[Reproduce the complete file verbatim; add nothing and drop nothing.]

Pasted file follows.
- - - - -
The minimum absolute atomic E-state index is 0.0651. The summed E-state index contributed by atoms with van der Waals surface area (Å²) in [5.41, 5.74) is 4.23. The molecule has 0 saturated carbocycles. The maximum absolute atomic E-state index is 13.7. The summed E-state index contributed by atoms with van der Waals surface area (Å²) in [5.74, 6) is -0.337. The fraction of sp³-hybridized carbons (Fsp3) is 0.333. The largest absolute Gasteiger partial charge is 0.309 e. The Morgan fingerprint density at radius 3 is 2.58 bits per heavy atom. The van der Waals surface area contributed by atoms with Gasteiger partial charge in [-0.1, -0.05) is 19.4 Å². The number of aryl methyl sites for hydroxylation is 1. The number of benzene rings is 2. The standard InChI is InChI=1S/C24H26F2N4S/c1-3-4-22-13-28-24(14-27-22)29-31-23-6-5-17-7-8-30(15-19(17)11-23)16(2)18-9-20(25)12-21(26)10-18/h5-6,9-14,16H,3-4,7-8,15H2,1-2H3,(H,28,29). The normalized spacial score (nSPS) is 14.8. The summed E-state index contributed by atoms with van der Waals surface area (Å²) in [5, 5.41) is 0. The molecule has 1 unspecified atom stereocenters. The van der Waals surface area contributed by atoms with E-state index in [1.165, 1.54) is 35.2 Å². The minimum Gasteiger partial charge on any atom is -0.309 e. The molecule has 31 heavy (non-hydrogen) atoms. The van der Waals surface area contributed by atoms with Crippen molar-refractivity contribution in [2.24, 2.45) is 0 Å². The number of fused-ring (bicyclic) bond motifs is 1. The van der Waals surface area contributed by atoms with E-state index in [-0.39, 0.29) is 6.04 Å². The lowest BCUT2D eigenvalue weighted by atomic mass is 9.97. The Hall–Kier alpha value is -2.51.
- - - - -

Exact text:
The minimum absolute atomic E-state index is 0.0651. The summed E-state index contributed by atoms with van der Waals surface area (Å²) in [5.41, 5.74) is 4.23. The molecule has 0 saturated carbocycles. The maximum absolute atomic E-state index is 13.7. The summed E-state index contributed by atoms with van der Waals surface area (Å²) in [5.74, 6) is -0.337. The fraction of sp³-hybridized carbons (Fsp3) is 0.333. The largest absolute Gasteiger partial charge is 0.309 e. The Morgan fingerprint density at radius 3 is 2.58 bits per heavy atom. The van der Waals surface area contributed by atoms with Gasteiger partial charge in [-0.1, -0.05) is 19.4 Å². The number of aryl methyl sites for hydroxylation is 1. The number of benzene rings is 2. The standard InChI is InChI=1S/C24H26F2N4S/c1-3-4-22-13-28-24(14-27-22)29-31-23-6-5-17-7-8-30(15-19(17)11-23)16(2)18-9-20(25)12-21(26)10-18/h5-6,9-14,16H,3-4,7-8,15H2,1-2H3,(H,28,29). The normalized spacial score (nSPS) is 14.8. The summed E-state index contributed by atoms with van der Waals surface area (Å²) in [5, 5.41) is 0. The molecule has 1 unspecified atom stereocenters. The van der Waals surface area contributed by atoms with E-state index in [1.165, 1.54) is 35.2 Å². The minimum Gasteiger partial charge on any atom is -0.309 e. The molecule has 31 heavy (non-hydrogen) atoms. The van der Waals surface area contributed by atoms with Crippen molar-refractivity contribution in [2.24, 2.45) is 0 Å². The number of fused-ring (bicyclic) bond motifs is 1. The van der Waals surface area contributed by atoms with E-state index in [-0.39, 0.29) is 6.04 Å². The lowest BCUT2D eigenvalue weighted by atomic mass is 9.97. The Hall–Kier alpha value is -2.51.